In the fourth photograph the horizon is placed very high in the frame which adds more depth to the image. Again, I feel as though the eye is encouraged here to look both left to right and up and down within the image. The lake, in the foreground, has little detail to hold a viewer’s interest. The sky appears gray and unremarkable but this did encourage me to look a little longer at the hills and buildings in the distance, possibly in a search for colour or form.

While these four images were taken from the same viewpoint,  moving the horizon has changed the overall effect. I believe the strongest image is the Lake Zürich 1, despite the overhanging branch. This view shows the lake, while giving priority to the sky encouraging the viewer to look across the lake and up to the sky. The viewpoint didn’t have enough interest in the foreground to merit a high-placed horizon.

One practical problem I noticed during this exercise is my tendency to tilt the camera when taking photographs, which resulted in images of horizon lines on a slight diagonal. When discussing line in his Composition text, Präkel emphasises the need for careful alignment of the horizon line in order to create a stable image. He notes that some photographers use a bubble level to remedy this.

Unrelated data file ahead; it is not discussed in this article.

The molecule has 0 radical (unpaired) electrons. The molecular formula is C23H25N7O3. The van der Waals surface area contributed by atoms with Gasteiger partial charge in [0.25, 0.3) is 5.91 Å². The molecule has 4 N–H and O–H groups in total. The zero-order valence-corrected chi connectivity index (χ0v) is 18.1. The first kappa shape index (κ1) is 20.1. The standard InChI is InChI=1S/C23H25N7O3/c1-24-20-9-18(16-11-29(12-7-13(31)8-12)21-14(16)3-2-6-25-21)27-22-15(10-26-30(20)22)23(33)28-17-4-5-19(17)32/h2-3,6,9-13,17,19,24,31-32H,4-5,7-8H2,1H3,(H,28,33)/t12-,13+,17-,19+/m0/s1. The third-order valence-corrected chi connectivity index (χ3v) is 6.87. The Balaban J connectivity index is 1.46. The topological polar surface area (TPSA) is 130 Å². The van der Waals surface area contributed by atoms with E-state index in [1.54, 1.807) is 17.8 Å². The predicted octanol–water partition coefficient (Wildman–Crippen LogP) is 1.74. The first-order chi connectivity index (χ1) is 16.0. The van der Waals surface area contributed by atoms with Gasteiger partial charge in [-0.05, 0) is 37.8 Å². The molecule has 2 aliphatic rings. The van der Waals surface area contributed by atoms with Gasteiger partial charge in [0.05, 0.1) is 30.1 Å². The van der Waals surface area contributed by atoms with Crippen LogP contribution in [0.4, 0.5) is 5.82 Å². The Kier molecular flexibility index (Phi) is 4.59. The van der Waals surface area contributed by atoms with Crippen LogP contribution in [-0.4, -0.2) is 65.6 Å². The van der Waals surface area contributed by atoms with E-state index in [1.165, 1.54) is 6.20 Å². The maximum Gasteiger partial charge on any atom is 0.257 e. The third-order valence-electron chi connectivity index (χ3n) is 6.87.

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Dividing the Frame- Balance

From my already-taken photographs, choose a small selection and decide how the balance works in each.

At the heart of composition lies the concept of balance. Balance is when opposing forces are equalised, providing equilibrium and a sense of harmony.

In photography, balance can refer to any of the graphic elements in a photograph such as objects, points, lines, colours and backgrounds, and the way they are arranged so to find the visual “centre of gravity.”

Freeman defines two distinct types of balance; symmetrical and dynamic. Symmetrical balance is when the arrangement of forces is centred. Using a weighing scale analogy, this static balance can be illustrated by showing an object, or objects, sitting over the fulcrum, the point of balance, as below.

Screen Shot 2012-07-29 at 18.44.53

Dynamic balance concerns opposing and unequal weights and forces. Returning to the weighing scale, this could be demonstrated by a large object balanced by a small object, provided the smaller object is placed far enough away from the fulcrum.

Dynamic balance concerns opposing and unequal weights and forces. Returning to the weighing scale, this could be demonstrated by a large object balanced by a small object, provided the smaller object is placed far enough away from the fulcrum.

I will now decide how the balance works in a selection of my own photographs, and use the ‘weighing scale’ to illustrate this.

This image has the tower positioned centrally over the weighing scale’s fulcrum. This provides a simple example of symmetrical, or static, balance.